The killing of a pack of wolves by Washington state wildlife officials to protect grazing cattle likely violated state law, a state court judge says.
This week’s ruling was the latest development in the state’s quandary over how to protect both gray wolves living on—and domestic cattle grazing on—vast stretches of public lands, a problem familiar in other parts of the West as well.
Washington Department of Fish and Wildlife sharpshooters this month took out all seven members of the Old Profanity Territory pack because the wolves had preyed on cattle from the Diamond M Ranch grazing in the remote Colville National Forest.
But King County Superior Court Judge John F. McHale wrote in an Aug. 22 ruling that the agency didn’t fully consider Diamond M’s failure to take appropriate nonlethal measures before shooting the wolves. If the wolf-livestock conflict could have been avoided, the kill order wouldn’t have been necessary, McHale said.
Dueling Land Uses
Like ranchers nationwide, Diamond M pays $1.35 per month for each cow and its calf to feed on public lands. But the same area in the state’s Kettle Range is also where wolves live.
Washington state law protects wolves. However, the U.S. Fish and Wildlife Service determined wolves in eastern Washington, where the ranch is located, no longer need protection under the Endangered Species Act. Citing recovery of the population, the agency proposed removing all gray wolves from that protection.
Diamond M patriarch Len McIrvin told Bloomberg Environment that while the government pays ranchers for the cattle killed by wolves, the amount is too low to offset losses. “If we took the money, we’d still be out of business because it’s only 10 or 15% of our loss,” McIrvin said.
McIrvin told Bloomberg Environment his family has been the target of death threats since the wolves were killed, and said that several cows in the area were shot, but it’s not known who did it. The FBI and the Joint Terrorism Task Force are now looking into threats of violence made against ranchers and state wildlife officials on social media, according to McIrvin and Steve Pozzanghera, regional director of Washington Department of Fish and Wildlife.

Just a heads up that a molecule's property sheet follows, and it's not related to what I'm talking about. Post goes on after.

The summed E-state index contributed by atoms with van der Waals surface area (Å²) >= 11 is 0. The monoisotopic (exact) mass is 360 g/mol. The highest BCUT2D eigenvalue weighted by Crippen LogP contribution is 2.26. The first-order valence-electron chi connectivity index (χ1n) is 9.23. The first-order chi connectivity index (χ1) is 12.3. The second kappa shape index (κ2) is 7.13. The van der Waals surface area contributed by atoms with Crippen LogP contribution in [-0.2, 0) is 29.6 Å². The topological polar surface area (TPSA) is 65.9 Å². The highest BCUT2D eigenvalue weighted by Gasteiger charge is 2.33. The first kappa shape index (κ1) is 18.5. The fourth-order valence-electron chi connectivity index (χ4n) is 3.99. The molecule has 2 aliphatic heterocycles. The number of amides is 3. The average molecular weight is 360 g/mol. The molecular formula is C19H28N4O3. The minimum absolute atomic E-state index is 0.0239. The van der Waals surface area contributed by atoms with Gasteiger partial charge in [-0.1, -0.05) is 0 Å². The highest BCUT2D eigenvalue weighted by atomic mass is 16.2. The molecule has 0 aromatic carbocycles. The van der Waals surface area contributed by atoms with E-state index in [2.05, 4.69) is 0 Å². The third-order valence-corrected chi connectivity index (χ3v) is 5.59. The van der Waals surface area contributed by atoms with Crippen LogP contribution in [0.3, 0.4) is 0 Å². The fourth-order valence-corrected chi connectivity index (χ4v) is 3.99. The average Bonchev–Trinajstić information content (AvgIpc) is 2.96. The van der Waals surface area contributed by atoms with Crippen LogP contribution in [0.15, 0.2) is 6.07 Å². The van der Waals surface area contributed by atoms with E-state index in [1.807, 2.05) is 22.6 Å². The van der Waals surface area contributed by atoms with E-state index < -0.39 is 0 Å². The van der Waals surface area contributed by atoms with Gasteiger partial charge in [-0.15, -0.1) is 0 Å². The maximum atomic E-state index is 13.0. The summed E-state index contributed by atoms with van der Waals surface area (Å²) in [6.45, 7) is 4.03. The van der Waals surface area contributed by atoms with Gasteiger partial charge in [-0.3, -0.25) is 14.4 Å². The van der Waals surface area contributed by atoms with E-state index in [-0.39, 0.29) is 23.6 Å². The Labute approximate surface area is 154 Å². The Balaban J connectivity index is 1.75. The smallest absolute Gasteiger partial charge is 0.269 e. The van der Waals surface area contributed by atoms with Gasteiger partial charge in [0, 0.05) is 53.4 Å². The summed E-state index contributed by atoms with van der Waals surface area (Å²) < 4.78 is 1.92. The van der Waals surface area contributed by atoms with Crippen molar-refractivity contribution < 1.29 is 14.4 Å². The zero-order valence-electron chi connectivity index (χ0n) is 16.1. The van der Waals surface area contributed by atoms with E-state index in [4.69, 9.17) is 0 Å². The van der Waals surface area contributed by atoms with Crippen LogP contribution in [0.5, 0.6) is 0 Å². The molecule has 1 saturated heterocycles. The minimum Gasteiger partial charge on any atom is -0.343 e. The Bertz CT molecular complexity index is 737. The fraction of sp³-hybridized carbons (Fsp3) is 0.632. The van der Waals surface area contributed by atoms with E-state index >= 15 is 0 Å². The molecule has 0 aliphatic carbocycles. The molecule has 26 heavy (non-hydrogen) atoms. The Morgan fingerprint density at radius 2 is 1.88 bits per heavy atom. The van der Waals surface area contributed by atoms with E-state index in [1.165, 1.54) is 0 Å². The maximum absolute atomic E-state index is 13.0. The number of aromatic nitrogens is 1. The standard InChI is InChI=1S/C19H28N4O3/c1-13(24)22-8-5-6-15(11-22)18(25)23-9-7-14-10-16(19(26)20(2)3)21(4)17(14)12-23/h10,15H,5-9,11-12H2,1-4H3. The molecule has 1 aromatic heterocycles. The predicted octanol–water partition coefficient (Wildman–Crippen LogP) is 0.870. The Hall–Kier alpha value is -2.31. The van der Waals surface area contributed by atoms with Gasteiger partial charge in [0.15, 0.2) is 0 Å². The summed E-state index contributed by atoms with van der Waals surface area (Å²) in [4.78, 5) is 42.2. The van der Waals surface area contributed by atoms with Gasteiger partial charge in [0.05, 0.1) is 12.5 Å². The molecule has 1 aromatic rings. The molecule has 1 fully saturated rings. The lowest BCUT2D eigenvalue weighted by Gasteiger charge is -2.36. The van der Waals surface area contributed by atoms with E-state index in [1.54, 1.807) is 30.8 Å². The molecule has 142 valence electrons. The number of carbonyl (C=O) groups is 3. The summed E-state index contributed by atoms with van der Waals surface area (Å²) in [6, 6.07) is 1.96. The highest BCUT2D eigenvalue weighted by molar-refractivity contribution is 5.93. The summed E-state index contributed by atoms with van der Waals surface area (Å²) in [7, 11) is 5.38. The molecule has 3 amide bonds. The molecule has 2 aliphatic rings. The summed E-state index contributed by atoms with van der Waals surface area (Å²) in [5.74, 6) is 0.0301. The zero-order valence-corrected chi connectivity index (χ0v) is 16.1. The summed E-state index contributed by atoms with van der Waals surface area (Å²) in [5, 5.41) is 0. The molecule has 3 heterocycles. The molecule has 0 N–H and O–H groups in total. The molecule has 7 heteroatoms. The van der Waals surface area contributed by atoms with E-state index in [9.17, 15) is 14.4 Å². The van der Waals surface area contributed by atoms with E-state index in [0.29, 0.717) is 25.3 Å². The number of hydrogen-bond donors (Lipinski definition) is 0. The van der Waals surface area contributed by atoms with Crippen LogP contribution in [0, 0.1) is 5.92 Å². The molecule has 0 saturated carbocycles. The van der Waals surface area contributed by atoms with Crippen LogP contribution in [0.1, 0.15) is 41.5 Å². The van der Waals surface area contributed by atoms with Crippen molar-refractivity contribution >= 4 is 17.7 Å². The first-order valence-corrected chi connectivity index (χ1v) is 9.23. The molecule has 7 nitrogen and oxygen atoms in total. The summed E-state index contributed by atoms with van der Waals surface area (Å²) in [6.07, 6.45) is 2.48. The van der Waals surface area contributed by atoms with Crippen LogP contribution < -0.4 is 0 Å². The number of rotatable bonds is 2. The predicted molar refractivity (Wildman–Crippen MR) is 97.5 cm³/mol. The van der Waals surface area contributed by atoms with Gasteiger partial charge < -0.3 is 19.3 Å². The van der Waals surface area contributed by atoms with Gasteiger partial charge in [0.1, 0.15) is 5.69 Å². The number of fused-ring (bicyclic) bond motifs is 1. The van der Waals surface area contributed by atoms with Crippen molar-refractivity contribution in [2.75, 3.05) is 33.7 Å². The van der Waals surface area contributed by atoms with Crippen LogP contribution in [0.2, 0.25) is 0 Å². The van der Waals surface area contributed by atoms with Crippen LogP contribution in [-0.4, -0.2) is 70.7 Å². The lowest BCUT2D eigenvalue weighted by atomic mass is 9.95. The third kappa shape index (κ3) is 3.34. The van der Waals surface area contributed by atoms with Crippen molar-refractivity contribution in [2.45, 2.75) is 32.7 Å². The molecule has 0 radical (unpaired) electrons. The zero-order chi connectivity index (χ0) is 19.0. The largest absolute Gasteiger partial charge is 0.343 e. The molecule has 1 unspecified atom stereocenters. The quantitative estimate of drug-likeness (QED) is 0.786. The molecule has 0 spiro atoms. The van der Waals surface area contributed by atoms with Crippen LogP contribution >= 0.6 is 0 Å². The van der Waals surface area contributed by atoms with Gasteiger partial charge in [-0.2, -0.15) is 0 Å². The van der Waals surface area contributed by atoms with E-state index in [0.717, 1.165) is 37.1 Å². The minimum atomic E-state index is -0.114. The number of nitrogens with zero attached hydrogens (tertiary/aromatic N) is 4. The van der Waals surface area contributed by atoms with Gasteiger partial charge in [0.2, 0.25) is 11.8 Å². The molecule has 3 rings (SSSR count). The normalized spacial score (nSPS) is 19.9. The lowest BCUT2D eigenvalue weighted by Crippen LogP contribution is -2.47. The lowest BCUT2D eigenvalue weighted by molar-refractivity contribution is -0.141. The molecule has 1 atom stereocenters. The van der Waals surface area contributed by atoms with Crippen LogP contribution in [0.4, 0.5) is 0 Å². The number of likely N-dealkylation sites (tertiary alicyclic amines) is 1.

The FBI declined to comment.
‘A Single Livestock Owner’
The Washington Department of Fish and Wildlife said it “removed” 30 wolves in the state since 2012 and cattle are still being preyed upon. It said Washington had at least 126 wolves at the end of 2018.
Environmental activists say, and wildlife officials concur, that most of the wolf predation on cattle—and most of the culling of wolves—involves Diamond M.
And Seattle attorney Jon Bashford, who represented three residents in seeking to enjoin the Old Profanity Territory pack wolf kills, says the department is killing wolves mainly to benefit the Diamond M.
“WDFW has killed 23 wolves from seven packs, resulting in the near or total destruction of three packs,” he wrote in an Aug. 15 petition. “WDFW killed 19 of these 23 wolves, and targeted all three wolf packs for extermination, for the benefit of a single livestock owner.”
Bashford filed the petition the day before the department shot the last members of the Old Profanity Territory pack where Diamond M runs its cows. It killed three of the wolves earlier in the month and the last four known members of the pack on Aug. 16.